4 Most Common Infectious Diseases in Dogs

Parvo, distemper, rabies, and kennel cough are the four most common infectious diseases in dogs. An integrative approach to treatment and prevention offers an effective way to protect your dog

We no longer live in an isolated world. Travel is easier than ever before, and interacting with different cultures has created a smaller world. Our dogs are experiencing this as well, and often accompany us on our travels. While it’s exciting to share our adventures with our dogs, it can increase their exposure to infectious diseases. So it’s important to have a working knowledge of some of the most common infectious diseases and how to prevent and treat them.


Infectious diseases occur when an animal has contact with a pathogen that causes or uses a breakdown of the body’s natural defense mechanisms to trigger a disease process. The illness can be mild, with few to no symptoms followed by a speedy recovery; or it can present with symptoms causing severe disease that may ultimately progress to longer recovery, chronic long-term disease, or even death.

Infectious disease can occur through direct or indirect exposure:

  • Direct exposure means the dog must come into direct contact with an infected animal. This can occur due to close physical interaction between the animals, or when a dog comes within close proximity of the infected animal.
  • Indirect exposure does not require direct contact. Exposure can occur after the infected animal has left the immediate area. Because the infective agents remain in the area, a dog can also become infected when he comes into contact with them.

When we think about infectious diseases, the ones that most commonly come to mind are those affecting the respiratory and gastrointestinal tracts. However, infectious diseases can affect all the body’s organs and functions. Viruses and bacteria are most often associated with infectious disorders, but other infectious agents can also lead to disease — see table on the right.


1. Parvo virus: This highly contagious disease most commonly impacts young dogs, but can affect dogs of any age, especially those that have not developed immunity through natural exposure or vaccinations.

Clinical signs: Parvo causes acute gastrointestinal symptoms characterized by anorexia, lethargy, vomiting, and diarrhea, which often progresses to bloody diarrhea. This hardy virus can stay virulent in the environment for some time and is resistant to many disinfectants. Parvo virus is shed in the feces of infected dogs, and exposure occurs through the fecal-oral/nasal route.

Treatment: Aimed at supportive care and preventing secondary infections and septic conditions. Prognosis is variable.

2. Distemper: This highly infectious, systemic viral disease has worldwide distribution. It is transmitted by aerosol droplets from the infected animal. Distemper virus is complicated by the large number of species that can become infected, including dogs, foxes, wolves, raccoons, ferrets, minks, skunks, and others.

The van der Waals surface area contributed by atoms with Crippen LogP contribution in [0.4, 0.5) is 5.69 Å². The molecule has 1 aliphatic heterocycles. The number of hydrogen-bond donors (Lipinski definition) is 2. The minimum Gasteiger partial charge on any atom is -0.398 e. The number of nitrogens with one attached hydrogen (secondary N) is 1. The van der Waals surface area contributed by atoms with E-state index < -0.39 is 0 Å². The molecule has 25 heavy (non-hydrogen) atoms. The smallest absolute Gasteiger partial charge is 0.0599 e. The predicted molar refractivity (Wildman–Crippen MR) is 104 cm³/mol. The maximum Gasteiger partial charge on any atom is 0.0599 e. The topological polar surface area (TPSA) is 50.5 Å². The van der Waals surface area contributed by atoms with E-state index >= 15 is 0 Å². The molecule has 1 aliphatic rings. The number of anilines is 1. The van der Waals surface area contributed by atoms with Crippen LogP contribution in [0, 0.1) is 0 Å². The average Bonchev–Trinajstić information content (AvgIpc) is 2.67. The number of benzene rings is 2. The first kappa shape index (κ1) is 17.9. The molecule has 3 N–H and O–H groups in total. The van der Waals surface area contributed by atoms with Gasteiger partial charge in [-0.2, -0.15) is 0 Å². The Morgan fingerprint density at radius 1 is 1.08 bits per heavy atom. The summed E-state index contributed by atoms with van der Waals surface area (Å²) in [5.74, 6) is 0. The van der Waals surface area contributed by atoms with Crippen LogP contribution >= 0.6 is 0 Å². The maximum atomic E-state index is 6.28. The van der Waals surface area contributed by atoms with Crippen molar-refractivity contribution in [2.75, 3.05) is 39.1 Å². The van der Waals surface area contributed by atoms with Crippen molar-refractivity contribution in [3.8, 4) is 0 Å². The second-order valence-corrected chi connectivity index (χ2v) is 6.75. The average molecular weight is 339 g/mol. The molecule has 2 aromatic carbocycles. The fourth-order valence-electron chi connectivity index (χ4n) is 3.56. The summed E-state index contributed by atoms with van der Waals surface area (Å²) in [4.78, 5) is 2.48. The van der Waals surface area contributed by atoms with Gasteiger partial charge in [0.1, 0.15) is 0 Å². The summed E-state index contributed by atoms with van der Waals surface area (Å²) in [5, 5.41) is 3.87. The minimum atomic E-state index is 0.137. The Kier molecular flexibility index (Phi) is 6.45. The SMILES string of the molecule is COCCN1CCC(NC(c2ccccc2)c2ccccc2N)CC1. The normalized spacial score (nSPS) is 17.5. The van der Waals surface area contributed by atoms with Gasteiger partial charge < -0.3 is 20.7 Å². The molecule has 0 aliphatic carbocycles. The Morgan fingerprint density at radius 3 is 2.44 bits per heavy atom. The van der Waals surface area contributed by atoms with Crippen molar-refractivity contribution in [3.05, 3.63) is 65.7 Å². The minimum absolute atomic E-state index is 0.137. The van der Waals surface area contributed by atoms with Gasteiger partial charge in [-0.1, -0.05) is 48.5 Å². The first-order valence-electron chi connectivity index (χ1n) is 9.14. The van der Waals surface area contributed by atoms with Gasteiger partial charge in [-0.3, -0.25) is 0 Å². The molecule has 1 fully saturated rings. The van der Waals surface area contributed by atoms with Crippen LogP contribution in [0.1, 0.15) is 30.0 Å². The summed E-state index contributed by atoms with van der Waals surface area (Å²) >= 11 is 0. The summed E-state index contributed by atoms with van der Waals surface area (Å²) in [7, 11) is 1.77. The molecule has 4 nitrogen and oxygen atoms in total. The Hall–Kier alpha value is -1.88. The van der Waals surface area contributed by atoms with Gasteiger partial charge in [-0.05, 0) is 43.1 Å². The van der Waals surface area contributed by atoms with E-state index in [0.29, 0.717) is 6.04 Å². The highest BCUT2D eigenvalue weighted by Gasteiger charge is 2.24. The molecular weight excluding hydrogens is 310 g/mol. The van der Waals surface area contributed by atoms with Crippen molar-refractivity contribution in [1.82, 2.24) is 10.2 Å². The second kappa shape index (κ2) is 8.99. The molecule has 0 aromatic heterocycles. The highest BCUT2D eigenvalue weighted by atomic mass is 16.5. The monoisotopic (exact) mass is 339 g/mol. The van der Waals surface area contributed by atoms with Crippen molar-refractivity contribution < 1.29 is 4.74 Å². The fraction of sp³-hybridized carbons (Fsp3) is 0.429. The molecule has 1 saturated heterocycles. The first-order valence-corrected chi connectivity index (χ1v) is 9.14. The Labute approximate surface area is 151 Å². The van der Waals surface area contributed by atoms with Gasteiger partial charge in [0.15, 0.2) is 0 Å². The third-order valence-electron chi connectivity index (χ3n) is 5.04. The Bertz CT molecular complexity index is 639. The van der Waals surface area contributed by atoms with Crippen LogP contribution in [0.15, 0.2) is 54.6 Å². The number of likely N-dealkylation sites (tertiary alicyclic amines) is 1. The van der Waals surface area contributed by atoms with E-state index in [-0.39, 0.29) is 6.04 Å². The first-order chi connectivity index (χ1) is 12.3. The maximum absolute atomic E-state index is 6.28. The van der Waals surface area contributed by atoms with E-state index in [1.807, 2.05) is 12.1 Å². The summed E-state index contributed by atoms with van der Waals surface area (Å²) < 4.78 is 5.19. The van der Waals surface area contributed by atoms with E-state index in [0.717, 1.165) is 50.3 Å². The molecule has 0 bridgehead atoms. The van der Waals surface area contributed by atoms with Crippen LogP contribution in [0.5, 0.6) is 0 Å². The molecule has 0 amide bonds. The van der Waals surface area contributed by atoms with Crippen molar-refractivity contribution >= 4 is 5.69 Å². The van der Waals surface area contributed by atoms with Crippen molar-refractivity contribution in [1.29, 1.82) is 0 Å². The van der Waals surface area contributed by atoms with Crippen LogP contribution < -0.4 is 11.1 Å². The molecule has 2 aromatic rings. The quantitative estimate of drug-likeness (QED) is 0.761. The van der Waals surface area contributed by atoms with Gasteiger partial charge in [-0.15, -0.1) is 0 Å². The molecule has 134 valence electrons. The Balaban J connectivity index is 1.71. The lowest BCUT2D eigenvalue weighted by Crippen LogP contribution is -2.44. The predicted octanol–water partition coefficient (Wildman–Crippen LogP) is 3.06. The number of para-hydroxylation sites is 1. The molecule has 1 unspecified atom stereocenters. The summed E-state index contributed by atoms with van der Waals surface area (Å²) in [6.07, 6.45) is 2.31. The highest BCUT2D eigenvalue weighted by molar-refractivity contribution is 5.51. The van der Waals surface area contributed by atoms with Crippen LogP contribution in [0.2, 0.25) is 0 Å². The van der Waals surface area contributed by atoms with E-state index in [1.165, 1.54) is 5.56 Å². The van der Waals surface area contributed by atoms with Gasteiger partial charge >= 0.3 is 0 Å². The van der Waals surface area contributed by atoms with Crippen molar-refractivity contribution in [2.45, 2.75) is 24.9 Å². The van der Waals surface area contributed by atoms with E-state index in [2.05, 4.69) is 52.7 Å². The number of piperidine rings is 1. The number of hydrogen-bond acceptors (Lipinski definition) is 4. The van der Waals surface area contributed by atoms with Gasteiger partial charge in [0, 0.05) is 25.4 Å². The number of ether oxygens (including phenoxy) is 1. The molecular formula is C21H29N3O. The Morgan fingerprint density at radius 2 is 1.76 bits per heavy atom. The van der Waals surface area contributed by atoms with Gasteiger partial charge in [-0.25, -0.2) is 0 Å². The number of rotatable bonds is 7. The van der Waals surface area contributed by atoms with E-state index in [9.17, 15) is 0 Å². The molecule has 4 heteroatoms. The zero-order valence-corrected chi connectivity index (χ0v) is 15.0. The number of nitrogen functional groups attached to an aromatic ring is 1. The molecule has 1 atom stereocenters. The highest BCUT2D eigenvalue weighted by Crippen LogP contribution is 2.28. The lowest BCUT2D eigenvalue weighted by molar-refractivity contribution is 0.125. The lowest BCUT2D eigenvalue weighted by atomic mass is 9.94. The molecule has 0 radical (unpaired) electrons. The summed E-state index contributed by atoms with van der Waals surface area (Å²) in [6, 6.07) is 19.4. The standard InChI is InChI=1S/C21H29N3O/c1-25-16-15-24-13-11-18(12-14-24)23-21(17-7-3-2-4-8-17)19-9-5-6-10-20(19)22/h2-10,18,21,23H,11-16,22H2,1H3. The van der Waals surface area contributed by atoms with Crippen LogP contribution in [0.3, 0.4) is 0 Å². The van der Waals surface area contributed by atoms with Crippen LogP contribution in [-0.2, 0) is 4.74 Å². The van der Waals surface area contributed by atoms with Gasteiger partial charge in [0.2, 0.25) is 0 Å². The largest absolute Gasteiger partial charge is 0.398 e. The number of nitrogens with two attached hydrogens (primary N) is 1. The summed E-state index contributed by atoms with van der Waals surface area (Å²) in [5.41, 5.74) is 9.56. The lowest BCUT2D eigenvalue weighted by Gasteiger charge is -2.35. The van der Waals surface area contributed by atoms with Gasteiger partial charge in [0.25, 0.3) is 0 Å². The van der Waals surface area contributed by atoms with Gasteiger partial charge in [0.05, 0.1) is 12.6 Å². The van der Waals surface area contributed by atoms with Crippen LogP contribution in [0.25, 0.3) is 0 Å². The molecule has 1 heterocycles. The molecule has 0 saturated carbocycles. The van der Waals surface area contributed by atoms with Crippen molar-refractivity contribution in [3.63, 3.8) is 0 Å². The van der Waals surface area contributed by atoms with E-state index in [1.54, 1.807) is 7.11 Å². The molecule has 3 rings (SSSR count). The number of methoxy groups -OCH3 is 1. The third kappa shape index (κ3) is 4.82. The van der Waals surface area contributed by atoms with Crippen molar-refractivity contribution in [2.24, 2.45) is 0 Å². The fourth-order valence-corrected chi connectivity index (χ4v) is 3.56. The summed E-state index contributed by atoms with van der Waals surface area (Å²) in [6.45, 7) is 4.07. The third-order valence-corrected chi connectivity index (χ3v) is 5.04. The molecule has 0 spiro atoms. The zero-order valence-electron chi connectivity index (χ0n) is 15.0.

Clinical signs: Fever, lethargy, loss of appetite, and respiratory symptoms such as nasal discharge and pneumonia. GI signs such as diarrhea, and neurologic signs such as muscle twitching, focal or generalized seizures, can also occur.

Treatment: Often supportive, and prognosis varies based on the severity of symptoms, especially the neurological signs.

3. Rabies: This disease is considered zoonotic, which means it can be transmitted to humans via the bite of a rabid animal. While some countries and territories are considered “rabies free”, this virus is considered to have worldwide distribution. At least 30 known animal species are reservoirs for rabies transmission. Dogs, bats, and wild carnivores are the most common, with dogs being the most important reservoir globally.

Clinical signs: These may vary, but the most reliable clinical signs are acute behavioral changes and unexplained progressive paralysis. Behavioral changes may include sudden anorexia, signs of apprehension or nervousness, irritability, and hyperexcitability. Some animals seek solitude, and some that are normally sweet and docile may suddenly become aggressive.

Treatment: Once symptoms appear, rabies is virtually 100% fatal in dogs. Vaccination programs have been successful at preventing the disease. Currently in the US, annual and three-year vaccines are available. While titer testing is available, its acceptance will vary from state to state.

4. Kennel cough: Also known as infectious tracheobronchitis, kennel cough is a highly contagious illness most commonly seen in dogs housed in close quarters, such as boarding facilities, grooming establishments, and doggie daycares. A non-complicated case of kennel cough is usually mild and often self-limiting, but if the immune system is not strong enough to fight off the infection, it may progress to bronchopneumonia or chronic bronchitis. There are many causes of kennel cough, including viruses and bacteria, specifically Bordetella bronchiseptica, canine parainfluenza virus (CPIV), canine adenovirus 2 (CAV-2), and canine influenza.